India needn’t be overly sensitive to Tibet’s plan to develop hydropower resources

By Hu Weijia Source:Global Times Published: 2017/11/22 23:13:39

China has recently dammed a river in Southwest China's Tibet Autonomous Region for the construction of the Suwalong hydropower station, the first hydropower project investment that will push forward a plan to "transfer Tibet's electricity out."

It is understandable that India is sensitive to the plan. Tibet is the source of headwaters to some major transboundary rivers flowing from China to India, making water-resource exploitation in Tibet a source of tension between the two neighboring countries.

India is concerned that the plan may potentially jeopardize its water supplies and thus lead to a water security crisis in India.

Tibet is known for its abundance of hydroelectric power resources, with nearly 30 percent of China's hydropower potential, but the resources that have been exploited represent just a tiny part of gross reserves. Therefore, Tibet wants to accelerate water-resource exploitation and make it a new source of economic growth by selling excess hydropower to economically prosperous regions. But there are still a number of challenges.

Once the hidden costs of transmission are considered, sending electricity over long distances is inherently inefficient. To transfer Tibet's electricity out, the exploitation of hydropower resources in the region is likely to be mainly concentrated on the Jinsha River, Lancang River and Nujiang River, which are located close to the border area between Tibet and other Chinese provinces.

In its 13th Five-Year Plan, to map out the region's economic and social development from 2016-20, Tibet has highlighted the role of hydropower stations in the three rivers to send electricity out.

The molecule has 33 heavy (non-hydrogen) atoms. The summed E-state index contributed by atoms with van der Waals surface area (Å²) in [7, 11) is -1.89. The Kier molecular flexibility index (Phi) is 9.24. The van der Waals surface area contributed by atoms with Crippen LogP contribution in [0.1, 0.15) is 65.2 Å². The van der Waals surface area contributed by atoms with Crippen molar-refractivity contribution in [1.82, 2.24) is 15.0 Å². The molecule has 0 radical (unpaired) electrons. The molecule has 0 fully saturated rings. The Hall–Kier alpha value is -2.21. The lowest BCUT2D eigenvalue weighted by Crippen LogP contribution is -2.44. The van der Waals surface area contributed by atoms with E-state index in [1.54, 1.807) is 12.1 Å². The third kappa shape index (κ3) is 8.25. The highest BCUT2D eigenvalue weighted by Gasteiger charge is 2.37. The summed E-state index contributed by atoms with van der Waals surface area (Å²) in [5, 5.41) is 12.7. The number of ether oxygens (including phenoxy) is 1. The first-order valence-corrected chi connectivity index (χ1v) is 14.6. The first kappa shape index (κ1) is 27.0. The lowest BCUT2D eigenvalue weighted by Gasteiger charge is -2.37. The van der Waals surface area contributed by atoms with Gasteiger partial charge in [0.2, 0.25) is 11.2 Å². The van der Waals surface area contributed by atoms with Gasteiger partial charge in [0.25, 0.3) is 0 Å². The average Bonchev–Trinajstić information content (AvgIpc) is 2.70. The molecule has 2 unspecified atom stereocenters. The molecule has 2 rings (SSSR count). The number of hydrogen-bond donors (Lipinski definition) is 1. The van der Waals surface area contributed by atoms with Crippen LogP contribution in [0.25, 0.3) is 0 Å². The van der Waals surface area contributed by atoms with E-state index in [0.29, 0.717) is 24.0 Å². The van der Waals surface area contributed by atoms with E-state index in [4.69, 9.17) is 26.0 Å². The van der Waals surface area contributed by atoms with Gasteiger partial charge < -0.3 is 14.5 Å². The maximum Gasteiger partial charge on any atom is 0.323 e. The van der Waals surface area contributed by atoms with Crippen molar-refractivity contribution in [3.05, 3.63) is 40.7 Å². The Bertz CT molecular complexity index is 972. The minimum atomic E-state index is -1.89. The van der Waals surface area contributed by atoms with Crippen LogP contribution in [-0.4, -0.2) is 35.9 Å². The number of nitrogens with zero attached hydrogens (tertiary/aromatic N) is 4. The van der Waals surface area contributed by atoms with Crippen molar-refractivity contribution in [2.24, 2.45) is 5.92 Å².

The Suwalong hydropower station, constructed on the upper reaches of the Jinsha River, is the first project to get investment to carry out the plan.

The Jinsha, Lancang and Nujiang rivers are famous waterways in Southwest China with enormous hydropower potential, but they don't run through India.

This doesn't necessarily mean hydropower stations in transboundary rivers flowing from China to India, such as the Yarlung Zangbo River (which is known as the Brahmaputra after it flows into India), will be isolated from the plan to transfer Tibet's electricity out, but they may be not the first choice.

The Zangmu dam, which became partially operational in 2014, raised serious concerns in India as the first major hydropower project on the Yarlung Zangbo River in Tibet. However, the dam has a reservoir capacity of just 86.6 million cubic meters of water, accounting for a tiny portion of the average annual runoff of the Yarlung Zangbo River.

In any case, India doesn't need to be oversensitive to Tibet's hydropower development plan.

The author is a reporter with the Global Times.


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